Derrrrruq!!! in NY Creates Dramas About Stereotypical Views and Social Issues in Japan Armed with Diverse Insights

The common belief in this world is to create a society with diversity, inclusion, and gender equality, where each individual could live according to their own values. It is widely known that Japan is lagging behind other countries when it comes to these issues. There are concerns that the global crisis that we face due to the pandemic will set back these efforts.

After the Great East Japan Earthquake in 2011, three Japanese citizens in New York started an indie film production team called Derrrrruq!!!, with the goal of supporting the recovery of Japan as Japanese living abroad. The name of the group comes from a word in Japanese, “the nail that sticks out.” There is a Japanese proverb that depicts an inclination of Japanese society: “The nail that sticks out always gets hammered down.” Living up to its name, their drama series tackle issues that are considered taboo in Japanese society. Both series were shot in New York, and incorporated deliberately, dialogues and sound effects that are not commonly used on Japanese television.

Their first series was “2nd Avenue” (2013), and dealt with sexuality, living abroad as foreigners, and diversity. Their second series “HodoBuzz” (2020), dealt with journalism, sexual harassment, and flaming on the internet. The first series can be viewed for free on YouTube. The second series is currently streaming on 12 platforms in Japan including Hulu Japan which will begin on May 1, 2021.  It is also currently available on Amazon Prime in the U.S and England. The second series has received positive feedback in Japan and abroad, including immigrants from other countries noting that the series portrays sentiments that are specific to minorities. The team has been in existence for 10 years now. We asked Maho Honda, who plays the main character in both series, the director Mari Kawade, and the scriptwriter Tsukasa Kondo, about their respective thoughts on creating dramas about Japanese society in New York.

Hodo Buzz

How to Break Out from the Cage That Confines Individuality in Japanese Society.

――I heard that your thoughts on the creative process changed drastically after the Great East Japan Earthquake. What happened at that time?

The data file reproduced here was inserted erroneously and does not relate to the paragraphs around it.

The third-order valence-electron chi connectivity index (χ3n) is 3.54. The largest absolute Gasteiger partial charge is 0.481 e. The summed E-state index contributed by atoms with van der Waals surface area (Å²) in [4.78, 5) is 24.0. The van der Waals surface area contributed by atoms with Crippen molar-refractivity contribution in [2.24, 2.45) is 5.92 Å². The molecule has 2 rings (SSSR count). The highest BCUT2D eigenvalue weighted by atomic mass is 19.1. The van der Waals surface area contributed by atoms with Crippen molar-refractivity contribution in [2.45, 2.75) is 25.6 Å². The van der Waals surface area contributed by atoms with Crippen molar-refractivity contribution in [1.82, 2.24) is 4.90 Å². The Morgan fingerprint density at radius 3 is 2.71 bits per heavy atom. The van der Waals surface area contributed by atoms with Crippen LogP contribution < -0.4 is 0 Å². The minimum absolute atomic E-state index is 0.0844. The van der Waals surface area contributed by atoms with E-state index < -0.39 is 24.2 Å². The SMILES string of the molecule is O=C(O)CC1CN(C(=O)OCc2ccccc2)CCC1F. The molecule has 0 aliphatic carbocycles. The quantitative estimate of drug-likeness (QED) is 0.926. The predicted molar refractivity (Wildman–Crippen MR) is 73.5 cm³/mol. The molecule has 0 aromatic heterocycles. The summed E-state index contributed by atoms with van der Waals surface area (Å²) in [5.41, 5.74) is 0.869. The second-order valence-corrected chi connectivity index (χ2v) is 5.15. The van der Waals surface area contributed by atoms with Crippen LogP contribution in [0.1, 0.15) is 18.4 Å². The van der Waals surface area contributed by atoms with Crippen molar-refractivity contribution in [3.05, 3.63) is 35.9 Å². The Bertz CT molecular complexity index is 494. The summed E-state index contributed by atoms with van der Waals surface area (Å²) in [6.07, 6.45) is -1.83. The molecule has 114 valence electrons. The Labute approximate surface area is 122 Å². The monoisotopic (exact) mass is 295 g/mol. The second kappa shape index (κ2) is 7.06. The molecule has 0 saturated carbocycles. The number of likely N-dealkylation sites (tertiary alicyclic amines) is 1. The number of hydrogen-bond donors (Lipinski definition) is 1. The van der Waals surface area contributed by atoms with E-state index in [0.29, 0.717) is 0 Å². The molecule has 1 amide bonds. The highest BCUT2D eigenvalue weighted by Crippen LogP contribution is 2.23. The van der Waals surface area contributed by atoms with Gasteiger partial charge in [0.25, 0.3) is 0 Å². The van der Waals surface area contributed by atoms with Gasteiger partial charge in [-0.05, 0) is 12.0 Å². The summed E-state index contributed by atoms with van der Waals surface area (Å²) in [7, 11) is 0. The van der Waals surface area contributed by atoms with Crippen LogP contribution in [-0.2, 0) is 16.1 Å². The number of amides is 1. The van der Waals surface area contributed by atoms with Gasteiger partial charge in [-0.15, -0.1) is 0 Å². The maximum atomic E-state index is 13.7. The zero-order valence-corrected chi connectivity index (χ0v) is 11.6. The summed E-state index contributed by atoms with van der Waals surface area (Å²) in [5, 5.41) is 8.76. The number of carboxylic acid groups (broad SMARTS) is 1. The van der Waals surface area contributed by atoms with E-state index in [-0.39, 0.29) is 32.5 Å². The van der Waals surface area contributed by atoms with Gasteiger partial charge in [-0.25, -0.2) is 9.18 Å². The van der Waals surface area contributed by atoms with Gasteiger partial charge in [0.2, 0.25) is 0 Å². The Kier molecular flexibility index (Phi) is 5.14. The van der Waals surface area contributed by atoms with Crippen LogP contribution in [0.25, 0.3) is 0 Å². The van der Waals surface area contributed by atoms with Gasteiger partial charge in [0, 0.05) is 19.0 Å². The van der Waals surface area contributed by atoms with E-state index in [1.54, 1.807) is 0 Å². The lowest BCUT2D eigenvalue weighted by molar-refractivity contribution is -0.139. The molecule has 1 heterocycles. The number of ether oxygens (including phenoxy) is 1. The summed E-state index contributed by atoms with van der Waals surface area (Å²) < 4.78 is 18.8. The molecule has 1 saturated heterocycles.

Maho Honda: In 2011, it had been two years since I had moved to the U.S. I didn’t feel confident back then, and was telling myself that I needed to speak English and acclimate myself to the American society. That is all I was focused on. After the disaster, I got in touch with my family and friends in Japan, and had more opportunities to think about Japan, including my roots. Around the same time, I remember Tsukasa reaching out to me with a project that could bring some interesting perspectives to viewers in Japan.

Mari Kawade: In those days, I was going back and forth between Japan and New York. When the disaster struck, I was in Japan.  I had a family member, who was unwell and I was thinking about Japan all the time, even when I was back in New York. We were compelled to do whatever we could in those days, and “2nd Avenue” was an outcome of those efforts. The series reflects our experience of coming to New York from Japan, and we thought it would be our message to the Japanese people. We only incorporated what we had actually experienced in the series.

――What were the obstacles you encountered when producing “HodoBuzz”? The drama featured social issues and incorporated actual incidents, as well as existing businesses in Japan. Was the intention to trigger empathy among the viewers, so that they will see the issues as their own?

Kawade: Since we used crowdfunding to produce “2nd Avenue”, we didn’t want to do it again. But, we ended up raising money the same way. The reason we didn’t want to use crowdfunding was because we work together to complete the process and, and we knew we could end up with health problems after pulling many all-nighters. We also feel responsible for our supporters, so we can’t start a campaign with a half-baked determination. In those days, crowdfunding was already pretty popular in the US, but I was not sure if it could work in Japan — asking money for what we wanted to do. It was a major challenge, mentally.

When I was directing the series, I paid attention to the daily routine expressions that native speakers used, both in Japanese and in English. I spoke with each actor and rewrote the lines accordingly, so that their line delivery was natural and would not sound too scripted.

――What can be a trigger for an apathetic person to start empathizing with social issues and experience of others?

Tsukasa Kondo: In Japan, everyone is pushed into a cage; it’s a confined environment, where you are asked to play the role that you are expected to play. However, everyone has the desire to be let out of this cage. I think it is important to imagine that everyone has depth and complexity, behind their superficial personality and attribution. In “HodoBuzz”, there are two characters who have roots from countries other than Japan. One says, “I am Japanese,” and she has a Japanese identity and cherishes it. The other one says, “I look like a foreigner, but I am actually Japanese. And, I don’t speak English. I am one of those unfortunate hafu.” He has a self-deprecating character. In Japan, if you have mixed heritage, you are all lumped into one group as hafu. However, there are as many different perspectives and personalities, as there are people who are hafu.

In Japan, sometimes people will put others and themselves in a box, with the idea that it would make it easier to communicate with others. However, this tendency could make people stop thinking about the complexity of humans. If we can stop treating others with preconceived notions about their personality, I think it would enable us to be empathetic about social issues, and people’s experiences. There are also many instances, where people don’t want to live up to the character that was imposed on them.